[Soups-announce] [Call for Submissions] Workshop on The Bright and Dark Sides of Computer Vision: Challenges and Opportunities for Privacy and Security (CV-COPS 2017)

Kapadia, Apu Chandrasen kapadia at indiana.edu
Wed Mar 29 15:27:21 EDT 2017

[Apologies to those who receive multiple copies of this CFP]

*** Deadline approaching - April 7. ***

The First International Workshop on The Bright and Dark Sides of Computer Vision:  Challenges and Opportunities for Privacy and Security (CV-COPS 2017) - in conjunction with the 2017 IEEE Conference on Computer Vision and Pattern Recognition (CVPR)

July 21, 2017 - Honolulu, Hawaii
General information: http://vision.soic.indiana.edu/bright-and-dark-workshop-2017/
Submission server: https://cmt3.research.microsoft.com/CVCOPS2017

Submission deadline: April 7, 11:59 PM  PDT 
Author notification date: May 1 
Camera ready deadline: May 15, 11:59 PM PDT 

Computer vision is finally working in the real world, but what are the consequences on privacy and security? For example, recent work shows that vision algorithms can spy on smartphone keypresses from meters away, steal information from inside homes via hacked cameras, exploit social media to de-anonymize blurred faces, and reconstruct images from features like SIFT. Vision could also enhance privacy and security, for example through assistive devices for people with disabilities, phishing detection techniques that incorporate visual features, and image forensic tools. Some technologies present both challenges and opportunities: biometrics techniques could enhance security but may be spoofed, while surveillance systems enhance safety but create potential for abuse.

We need to understand the potential threats and opportunities of vision to avoid creating detrimental societal effects and/or facing public backlash. This workshop will explore the intersection between computer vision and security and privacy to address these issues.

We welcome original research papers and extended abstracts on topics including, but not limited to:

- Computer vision-based security and privacy attacks,
- Biometric spoofing, defenses and liveness detection,
- Impact of ubiquitous cameras on society,
- Captchas and other visual Turing tests for online security,
- Privacy of visual data,
- Privacy-preserving visual features and representations,
- Reversibility of image transformations,
- Secure/encrypted computer vision and image processing,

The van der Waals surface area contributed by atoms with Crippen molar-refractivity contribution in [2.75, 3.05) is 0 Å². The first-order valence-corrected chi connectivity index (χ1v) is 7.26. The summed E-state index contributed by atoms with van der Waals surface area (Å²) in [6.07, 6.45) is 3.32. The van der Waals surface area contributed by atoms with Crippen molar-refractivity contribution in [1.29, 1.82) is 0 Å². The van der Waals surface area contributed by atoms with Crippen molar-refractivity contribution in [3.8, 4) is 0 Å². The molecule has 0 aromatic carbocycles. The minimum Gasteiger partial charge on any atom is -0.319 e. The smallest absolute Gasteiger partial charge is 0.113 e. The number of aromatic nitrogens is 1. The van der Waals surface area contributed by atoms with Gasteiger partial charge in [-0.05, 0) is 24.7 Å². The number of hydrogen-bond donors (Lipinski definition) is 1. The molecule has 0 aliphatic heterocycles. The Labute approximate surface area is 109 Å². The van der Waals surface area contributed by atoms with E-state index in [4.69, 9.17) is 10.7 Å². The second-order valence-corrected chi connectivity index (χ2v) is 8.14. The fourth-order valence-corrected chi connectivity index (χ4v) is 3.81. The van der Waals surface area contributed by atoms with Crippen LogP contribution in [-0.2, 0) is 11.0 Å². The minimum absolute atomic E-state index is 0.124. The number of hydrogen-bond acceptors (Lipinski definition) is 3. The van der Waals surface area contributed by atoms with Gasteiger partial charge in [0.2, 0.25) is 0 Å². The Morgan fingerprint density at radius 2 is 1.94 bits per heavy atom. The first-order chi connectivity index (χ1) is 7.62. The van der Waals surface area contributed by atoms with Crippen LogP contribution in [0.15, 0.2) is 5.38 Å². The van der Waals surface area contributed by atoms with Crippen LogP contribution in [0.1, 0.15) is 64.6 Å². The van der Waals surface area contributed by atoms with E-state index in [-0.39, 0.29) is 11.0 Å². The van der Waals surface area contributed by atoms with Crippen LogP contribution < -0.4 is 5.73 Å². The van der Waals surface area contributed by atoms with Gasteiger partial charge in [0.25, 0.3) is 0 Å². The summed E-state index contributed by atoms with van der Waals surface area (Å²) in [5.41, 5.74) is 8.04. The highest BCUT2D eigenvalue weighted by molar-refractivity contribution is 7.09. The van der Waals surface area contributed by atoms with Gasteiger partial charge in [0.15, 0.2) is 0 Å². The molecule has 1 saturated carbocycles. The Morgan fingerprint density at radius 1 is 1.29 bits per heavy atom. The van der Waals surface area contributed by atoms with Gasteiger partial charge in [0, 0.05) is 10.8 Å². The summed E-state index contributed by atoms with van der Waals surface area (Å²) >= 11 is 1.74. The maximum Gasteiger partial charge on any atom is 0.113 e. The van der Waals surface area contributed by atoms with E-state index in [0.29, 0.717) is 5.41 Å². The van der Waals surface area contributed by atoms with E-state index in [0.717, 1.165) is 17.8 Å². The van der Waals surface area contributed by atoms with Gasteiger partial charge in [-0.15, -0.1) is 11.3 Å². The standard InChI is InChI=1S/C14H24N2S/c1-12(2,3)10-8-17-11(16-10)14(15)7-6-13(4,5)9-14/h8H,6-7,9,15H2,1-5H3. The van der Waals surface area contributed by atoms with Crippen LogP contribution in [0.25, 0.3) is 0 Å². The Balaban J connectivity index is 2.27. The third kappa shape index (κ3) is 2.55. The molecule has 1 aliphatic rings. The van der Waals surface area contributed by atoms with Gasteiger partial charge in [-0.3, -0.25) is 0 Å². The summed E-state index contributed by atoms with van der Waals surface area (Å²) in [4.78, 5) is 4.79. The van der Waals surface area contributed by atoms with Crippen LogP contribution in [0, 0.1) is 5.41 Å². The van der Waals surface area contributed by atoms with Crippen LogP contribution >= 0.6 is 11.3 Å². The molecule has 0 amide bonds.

- Wearable camera privacy,
- Attacks against computer vision systems,
- Copyright violation detection,
- Counterfeit and forgery detection,
- Privacy implications of large-scale visual social media,
- Other relevant topics.

David Crandall, Indiana University
Jan-Michael Frahm, University of North Carolina at Chapel Hill
Apu Kapadia, Indiana University

Denise Anthony, Dartmouth College
Lujo Bauer, Carnegie Mellon University
Terrance Boult, University of Colorado Colorado Springs
Thomas Brox, University of Freiburg
Bojan Cukic, University of North Carolina at Charlotte
Serge Egelman, University of California at Berkeley
Andrea Frome, Clarifai, Inc.
Suman Jana, Columbia University
Yu-Gang Jiang, Fudan University
Ioannis Kakadiaris, University of Houston
Sanjeev Koppal, University of Florida
Xiaoming Liu, Michigan State University
Ashwin Machanavajjhala, Duke University
Donald Madden, ObjectVideo, Inc.
Fabian Monrose, University of North Carolina at Chapel Hill
Arvind Narayanan, Princeton University
Gang Qian, ObjectVideo, Inc.
Michael Ryoo, Indiana University
Harpreet Sawhney, SRI International
Bernt Schiele, Max Planck Institute
Andrew Senior, Google
Robert Templeman, U.S. Navy
Michael Wilber, Cornell Tech

*Research papers* should contain original, unpublished research, and be 4-8 pages (excluding references). Research papers will be published in the CVPR Workshop Proceedings and archived on IEEE eXplore and the Computer Vision Foundation websites.

*Extended abstracts* about preliminary, ongoing or published work should be up to 2 pages (including references). Extended abstracts will be published and archived on this website.

All submissions should be anonymized and will undergo double-blind peer review. Papers and abstracts must be formatted according to the CVPR guidelines and submitted via the Conference Management Toolkit website at https://cmt3.research.microsoft.com/CVCOPS2017.

Accepted submissions will be invited for oral or poster presentation at the workshop.

Submission deadline: April 7, 11:59 PM Pacific Daylight Time (PDT)
Author notification date: May 1 
Camera ready deadline: May 15, 11:59 PM PDT 

Apu Kapadia, Ph.D.
Associate Professor
School of Informatics and Computing
Indiana University Bloomington
http://www.cs.indiana.edu/~kapadia/, @apukapadia

IU Privacy Lab:
http://private.soic.indiana.edu/, @IUPrivLab

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